My team got handed over some server side code (in Java) that generates random tokens and I have a question regarding the same -
The purpose of these tokens is fairly sensitive - used for session id, password reset links etc. So they do need to be cryptographically random to avoid somebody guessing them or brute force them feasibly. The token is a "long" so it is 64 bits long.
The code currently uses the
java.util.Random class to generate these tokens. The documentation (http://docs.oracle.com/javase/7/docs/api/java/util/Random.html) for
java.util.Random clearly states the following:
Instances of java.util.Random are not cryptographically secure. Consider instead using SecureRandom to get a cryptographically secure pseudo-random number generator for use by security-sensitive applications.
However, the way the code is currently using
java.util.Random is this - It instantiates the
java.security.SecureRandom class and then uses the
SecureRandom.nextLong() method to obtain the seed that is used for instantiating the
java.util.Randomclass. Then it uses
java.util.Random.nextLong() method to generate the token.
So my question now - Is it still insecure given that the
java.util.Random is being seeded using
java.security.SecureRandom? Do I need to modify the code so that it uses
java.security.SecureRandom exclusively to generate the tokens?
EDIT: Re @Tom's question - Currently the code seed's the
Random once at startup
The standard Oracle JDK 7 implementation uses what's called a Linear Congruential Generator to produce random values in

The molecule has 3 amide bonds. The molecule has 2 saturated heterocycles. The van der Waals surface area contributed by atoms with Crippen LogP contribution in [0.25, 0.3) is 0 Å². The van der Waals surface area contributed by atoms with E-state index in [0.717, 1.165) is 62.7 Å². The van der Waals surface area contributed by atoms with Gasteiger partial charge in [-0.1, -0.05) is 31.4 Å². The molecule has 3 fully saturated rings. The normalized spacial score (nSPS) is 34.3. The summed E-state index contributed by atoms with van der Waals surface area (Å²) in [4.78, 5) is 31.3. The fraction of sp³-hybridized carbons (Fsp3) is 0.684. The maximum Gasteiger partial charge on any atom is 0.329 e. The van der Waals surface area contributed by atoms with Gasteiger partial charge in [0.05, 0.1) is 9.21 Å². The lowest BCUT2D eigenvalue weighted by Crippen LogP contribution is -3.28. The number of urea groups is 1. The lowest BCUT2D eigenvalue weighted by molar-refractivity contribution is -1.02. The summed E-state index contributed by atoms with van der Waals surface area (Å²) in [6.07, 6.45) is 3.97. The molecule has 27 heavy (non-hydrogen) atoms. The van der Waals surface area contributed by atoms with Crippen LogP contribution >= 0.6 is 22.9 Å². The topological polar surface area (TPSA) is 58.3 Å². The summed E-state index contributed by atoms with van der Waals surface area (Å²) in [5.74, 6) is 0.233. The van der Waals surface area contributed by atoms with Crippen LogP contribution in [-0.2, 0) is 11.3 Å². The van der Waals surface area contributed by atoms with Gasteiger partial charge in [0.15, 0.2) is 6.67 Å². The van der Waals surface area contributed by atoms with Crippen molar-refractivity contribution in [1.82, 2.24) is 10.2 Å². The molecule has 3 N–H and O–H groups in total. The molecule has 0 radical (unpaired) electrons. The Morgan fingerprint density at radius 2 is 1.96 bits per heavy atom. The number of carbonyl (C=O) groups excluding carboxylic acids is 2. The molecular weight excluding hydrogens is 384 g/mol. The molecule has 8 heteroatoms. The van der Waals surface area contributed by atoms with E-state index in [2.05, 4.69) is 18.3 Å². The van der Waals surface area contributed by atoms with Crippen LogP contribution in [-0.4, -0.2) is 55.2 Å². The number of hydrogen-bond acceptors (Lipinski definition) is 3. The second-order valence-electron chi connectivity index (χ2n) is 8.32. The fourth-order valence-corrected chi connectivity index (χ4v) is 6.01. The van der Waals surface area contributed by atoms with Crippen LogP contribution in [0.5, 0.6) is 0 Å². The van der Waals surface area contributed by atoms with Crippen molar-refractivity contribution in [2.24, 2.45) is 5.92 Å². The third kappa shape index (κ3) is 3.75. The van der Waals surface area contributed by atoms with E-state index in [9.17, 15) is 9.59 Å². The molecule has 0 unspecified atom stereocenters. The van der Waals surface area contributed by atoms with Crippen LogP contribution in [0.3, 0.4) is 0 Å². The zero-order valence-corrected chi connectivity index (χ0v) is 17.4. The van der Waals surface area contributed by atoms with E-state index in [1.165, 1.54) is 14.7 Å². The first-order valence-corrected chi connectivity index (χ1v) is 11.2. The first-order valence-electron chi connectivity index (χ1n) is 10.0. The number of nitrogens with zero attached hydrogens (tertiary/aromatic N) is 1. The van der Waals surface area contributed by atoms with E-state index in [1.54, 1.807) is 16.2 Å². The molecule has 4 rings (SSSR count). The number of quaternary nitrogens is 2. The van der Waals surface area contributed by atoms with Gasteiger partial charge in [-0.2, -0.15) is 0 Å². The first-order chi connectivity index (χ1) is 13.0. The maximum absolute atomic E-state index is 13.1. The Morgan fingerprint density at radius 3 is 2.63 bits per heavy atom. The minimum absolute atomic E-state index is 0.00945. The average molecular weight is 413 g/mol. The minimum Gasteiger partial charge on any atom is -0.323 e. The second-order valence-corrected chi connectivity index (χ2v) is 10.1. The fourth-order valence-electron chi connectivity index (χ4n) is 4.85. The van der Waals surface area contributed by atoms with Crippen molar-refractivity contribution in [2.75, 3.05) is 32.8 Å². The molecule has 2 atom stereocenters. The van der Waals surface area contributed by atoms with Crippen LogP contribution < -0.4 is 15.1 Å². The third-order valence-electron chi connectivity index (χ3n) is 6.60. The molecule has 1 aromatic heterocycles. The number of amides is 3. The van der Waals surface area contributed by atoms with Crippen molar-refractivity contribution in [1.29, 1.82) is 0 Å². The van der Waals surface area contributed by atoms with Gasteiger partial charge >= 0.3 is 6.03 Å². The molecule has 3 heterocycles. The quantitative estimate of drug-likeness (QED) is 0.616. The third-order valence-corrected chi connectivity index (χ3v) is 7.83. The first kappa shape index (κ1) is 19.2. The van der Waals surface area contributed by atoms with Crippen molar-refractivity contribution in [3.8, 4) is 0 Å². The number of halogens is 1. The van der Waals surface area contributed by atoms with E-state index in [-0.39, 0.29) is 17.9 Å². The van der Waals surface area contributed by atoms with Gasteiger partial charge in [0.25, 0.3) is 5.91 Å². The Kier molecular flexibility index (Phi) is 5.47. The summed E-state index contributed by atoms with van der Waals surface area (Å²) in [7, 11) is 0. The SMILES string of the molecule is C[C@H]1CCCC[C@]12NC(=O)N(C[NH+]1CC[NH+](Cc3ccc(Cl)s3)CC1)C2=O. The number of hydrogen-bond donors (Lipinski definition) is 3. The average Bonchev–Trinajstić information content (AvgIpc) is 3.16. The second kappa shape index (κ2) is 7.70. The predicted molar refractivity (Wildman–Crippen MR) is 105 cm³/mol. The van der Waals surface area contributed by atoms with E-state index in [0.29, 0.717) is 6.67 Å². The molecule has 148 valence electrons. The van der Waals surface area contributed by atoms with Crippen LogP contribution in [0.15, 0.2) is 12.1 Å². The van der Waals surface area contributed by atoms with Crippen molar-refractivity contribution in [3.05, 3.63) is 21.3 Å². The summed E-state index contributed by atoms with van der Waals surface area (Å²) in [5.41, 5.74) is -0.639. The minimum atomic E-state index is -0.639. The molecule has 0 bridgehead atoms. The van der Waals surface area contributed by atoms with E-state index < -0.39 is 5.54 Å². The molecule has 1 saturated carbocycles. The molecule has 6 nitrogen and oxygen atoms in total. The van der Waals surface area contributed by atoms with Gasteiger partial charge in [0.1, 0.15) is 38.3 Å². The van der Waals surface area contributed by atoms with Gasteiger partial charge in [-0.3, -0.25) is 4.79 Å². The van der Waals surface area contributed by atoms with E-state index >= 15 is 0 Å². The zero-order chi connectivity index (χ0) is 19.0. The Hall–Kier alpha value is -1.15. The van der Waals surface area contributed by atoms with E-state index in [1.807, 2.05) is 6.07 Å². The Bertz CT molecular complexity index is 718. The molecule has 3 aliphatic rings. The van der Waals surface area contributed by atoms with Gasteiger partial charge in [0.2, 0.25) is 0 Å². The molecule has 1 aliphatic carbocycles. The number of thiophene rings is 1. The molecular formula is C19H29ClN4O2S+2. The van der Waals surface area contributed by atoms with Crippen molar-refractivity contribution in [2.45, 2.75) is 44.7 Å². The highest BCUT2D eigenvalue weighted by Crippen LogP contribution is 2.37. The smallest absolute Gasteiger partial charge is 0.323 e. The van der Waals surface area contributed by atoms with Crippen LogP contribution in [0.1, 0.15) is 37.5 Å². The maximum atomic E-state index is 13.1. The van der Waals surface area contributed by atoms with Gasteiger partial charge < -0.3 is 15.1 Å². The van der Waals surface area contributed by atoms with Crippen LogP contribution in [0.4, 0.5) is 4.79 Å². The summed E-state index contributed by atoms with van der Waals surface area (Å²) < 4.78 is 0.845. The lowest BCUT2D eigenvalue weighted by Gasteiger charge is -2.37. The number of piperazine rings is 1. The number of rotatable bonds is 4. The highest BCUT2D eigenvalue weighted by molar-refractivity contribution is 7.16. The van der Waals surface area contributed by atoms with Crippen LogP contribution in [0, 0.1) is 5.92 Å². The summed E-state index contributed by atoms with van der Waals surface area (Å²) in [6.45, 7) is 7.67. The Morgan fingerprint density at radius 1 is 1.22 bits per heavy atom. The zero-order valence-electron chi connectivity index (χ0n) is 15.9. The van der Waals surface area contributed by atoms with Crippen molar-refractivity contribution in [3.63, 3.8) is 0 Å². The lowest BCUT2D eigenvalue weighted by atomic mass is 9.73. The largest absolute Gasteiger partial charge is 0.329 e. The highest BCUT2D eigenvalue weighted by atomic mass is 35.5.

java.util.Random source code (JDK 7u2), from a comment on the method
protected int next(int bits), which is the one that generates the random values:
This is a linear congruential pseudorandom number generator, as defined by D. H. Lehmer and described by Donald E. Knuth in The Art of Computer Programming, Volume 3: Seminumerical Algorithms, section 3.2.1.
Predictability of Linear Congruential Generators
Hugo Krawczyk wrote a pretty good paper about how these LCGs can be predicted ("How to predict congruential generators"). If you're lucky and interested, you may still find a free, downloadable version of it on the web. And there's plenty more research that clearly shows that you should never use an LCG for security-critical purposes. This also means that your random numbers are predictable right now, something you don't want for session IDs and the like.
How to break a Linear Congruential Generator
The assumption that an attacker would have to wait for the LCG to repeat after a full cycle is wrong. Even with an optimal cycle (the modulus m in its recurrence relation) it is very easy to predict future values in much less time than a full cycle. After all, it's just a bunch of modular equations that need to be solved, which becomes easy as soon as you have observed enough output values of the LCG.
The security doesn't improve with a "better" seed. It simply doesn't matter if you seed with a random value generated by
SecureRandom or even produce the value by rolling a dice several times.
An attacker will simply compute the seed from the output values observed. This takes significantly less time than 2^48 in the case of
java.util.Random. Disbelievers may try out this experiment, where it is shown that you can predict future
Random outputs observing only two(!) output values in time roughly 2^16. It takes not even a second on a modern computer to predict the output of your random numbers right now.
Replace your current code. Use
SecureRandom exclusively. Then at least you will have a little guarantee that the result will be hard to predict. If you want the properties of a cryptographically secure PRNG (in your case, that's what you want), then you have to go with
SecureRandom only. Being clever about changing the way it was supposed to be used will almost always result in something less secure...